Alejandro Russo [Chalmers University of

Alejandro Russo
Associate Professor
Department of Computer Science and Engineering
Chalmers University of Technology

Phone: +46 31 772 1098
Fax: +46 31 772 3663
Office: EDIT 5480
Postal address: EDIT Bldg., Rännvägen 6B, 41296 Gothenburg, Sweden

Stanford Logo From September 2014 to August 2015, I am a visiting associate professor at Stanford. I will be working at the Secure Computer Systems Group (lead by Prof. David Mazierès).

Research manifesto:
Language-based information-flow security technology (IFS) is a research area based on an innovative fusion of programming language technology and computer security. IFS inspects the code of applications in order to limit the propagation of information, thereby permitting to preserve confidentiality and integrity of data. Different from IFS, traditional security mechanisms like access control, anti-virus, and firewalls are unable to satisfactory preserve the secrecy of data, e.g., access controls provide no guarantees about how data is used once access is granted. Historically, IFS was thought and conceived for military scenarios but it has recently emerged as a promising technology that can solved the insecurities of web applications (e.g, cross-site scripting) and allows the safe execution of third-party code. My research combines two research areas: IFS and functional programming (FP). Although these areas have been combined in the past, we focus on designing sound security libraries that, when used, provide IFS. To achieve that, I apply well-established concepts from FP (e.g, monads), program semantics, type-systems, and execution monitoring. Although FP facilitates the design of mechanisms for IFS, it is not enough per se to solve every security problem that might compromise the confidentiality or integrity of data. I believe that FP facilitates to address some of the open challenges of IFS, several of them neglected by several of the state-of-the-art IFS tools, that thus pushing forward this technology to provide solutions for modern applications.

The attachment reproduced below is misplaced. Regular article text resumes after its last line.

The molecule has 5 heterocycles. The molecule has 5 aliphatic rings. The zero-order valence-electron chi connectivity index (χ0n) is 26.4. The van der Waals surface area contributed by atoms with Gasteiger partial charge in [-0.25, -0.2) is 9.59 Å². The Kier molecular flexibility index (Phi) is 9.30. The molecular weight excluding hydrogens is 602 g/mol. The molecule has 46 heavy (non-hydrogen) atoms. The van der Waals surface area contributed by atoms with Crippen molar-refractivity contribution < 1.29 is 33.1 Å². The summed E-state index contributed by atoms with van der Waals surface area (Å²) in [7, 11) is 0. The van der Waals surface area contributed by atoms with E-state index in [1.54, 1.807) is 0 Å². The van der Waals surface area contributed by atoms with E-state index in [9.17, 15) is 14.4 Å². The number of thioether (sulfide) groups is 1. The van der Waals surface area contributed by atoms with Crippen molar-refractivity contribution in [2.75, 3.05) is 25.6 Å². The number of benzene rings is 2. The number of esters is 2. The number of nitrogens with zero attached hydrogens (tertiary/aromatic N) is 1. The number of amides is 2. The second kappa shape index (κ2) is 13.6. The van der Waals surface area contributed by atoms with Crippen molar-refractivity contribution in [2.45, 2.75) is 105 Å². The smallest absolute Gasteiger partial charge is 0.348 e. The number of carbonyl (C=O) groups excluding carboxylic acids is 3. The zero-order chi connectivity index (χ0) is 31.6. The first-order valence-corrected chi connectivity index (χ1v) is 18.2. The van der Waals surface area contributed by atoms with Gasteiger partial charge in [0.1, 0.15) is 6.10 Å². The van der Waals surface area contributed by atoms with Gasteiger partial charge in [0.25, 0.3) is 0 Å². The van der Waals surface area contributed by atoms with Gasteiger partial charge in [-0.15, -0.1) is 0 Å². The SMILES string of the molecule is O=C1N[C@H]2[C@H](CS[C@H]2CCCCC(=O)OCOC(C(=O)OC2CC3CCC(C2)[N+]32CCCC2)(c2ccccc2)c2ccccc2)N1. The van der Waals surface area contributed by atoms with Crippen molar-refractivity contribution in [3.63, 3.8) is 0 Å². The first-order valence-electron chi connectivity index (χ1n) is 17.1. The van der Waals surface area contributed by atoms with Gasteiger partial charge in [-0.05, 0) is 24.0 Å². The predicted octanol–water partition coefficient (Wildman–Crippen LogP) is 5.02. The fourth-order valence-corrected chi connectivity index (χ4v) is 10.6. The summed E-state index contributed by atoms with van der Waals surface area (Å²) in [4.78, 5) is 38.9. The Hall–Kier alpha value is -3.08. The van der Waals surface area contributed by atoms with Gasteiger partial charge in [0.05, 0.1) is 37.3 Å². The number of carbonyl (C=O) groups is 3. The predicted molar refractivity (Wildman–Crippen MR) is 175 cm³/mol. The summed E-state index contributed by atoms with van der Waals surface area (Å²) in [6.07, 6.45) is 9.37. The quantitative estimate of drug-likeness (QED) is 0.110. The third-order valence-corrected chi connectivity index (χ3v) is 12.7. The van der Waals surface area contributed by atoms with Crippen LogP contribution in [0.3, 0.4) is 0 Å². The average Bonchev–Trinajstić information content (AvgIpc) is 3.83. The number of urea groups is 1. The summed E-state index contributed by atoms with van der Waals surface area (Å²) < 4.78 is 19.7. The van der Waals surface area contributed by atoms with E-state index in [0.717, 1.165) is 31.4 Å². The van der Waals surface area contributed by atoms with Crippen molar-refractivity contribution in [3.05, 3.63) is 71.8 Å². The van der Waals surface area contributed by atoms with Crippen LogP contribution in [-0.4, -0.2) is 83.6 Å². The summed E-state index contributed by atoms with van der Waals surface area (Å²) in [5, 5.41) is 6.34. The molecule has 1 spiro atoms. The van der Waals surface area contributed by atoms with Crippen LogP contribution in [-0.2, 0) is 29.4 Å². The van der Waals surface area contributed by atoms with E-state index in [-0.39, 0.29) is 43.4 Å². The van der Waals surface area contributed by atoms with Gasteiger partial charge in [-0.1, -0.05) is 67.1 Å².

Current PhD Students

Graduated Students

  • Phd. Filippo del Tedesco (2014), Co-supervisor.
  • Msc. Juan Jose Conti (2012): A Taint Mode for Python via a Library. ( More )
  • Msc. Albert Disertholf (2009/2010): Providing Integrity Policies as a Library in Haskell. ( More )
  • Msc. Ta-Chung Tsai (2007): Encoding Multithreaded Information Flow in Haskell. ( More )

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Reviewer for

PhD committee member for:




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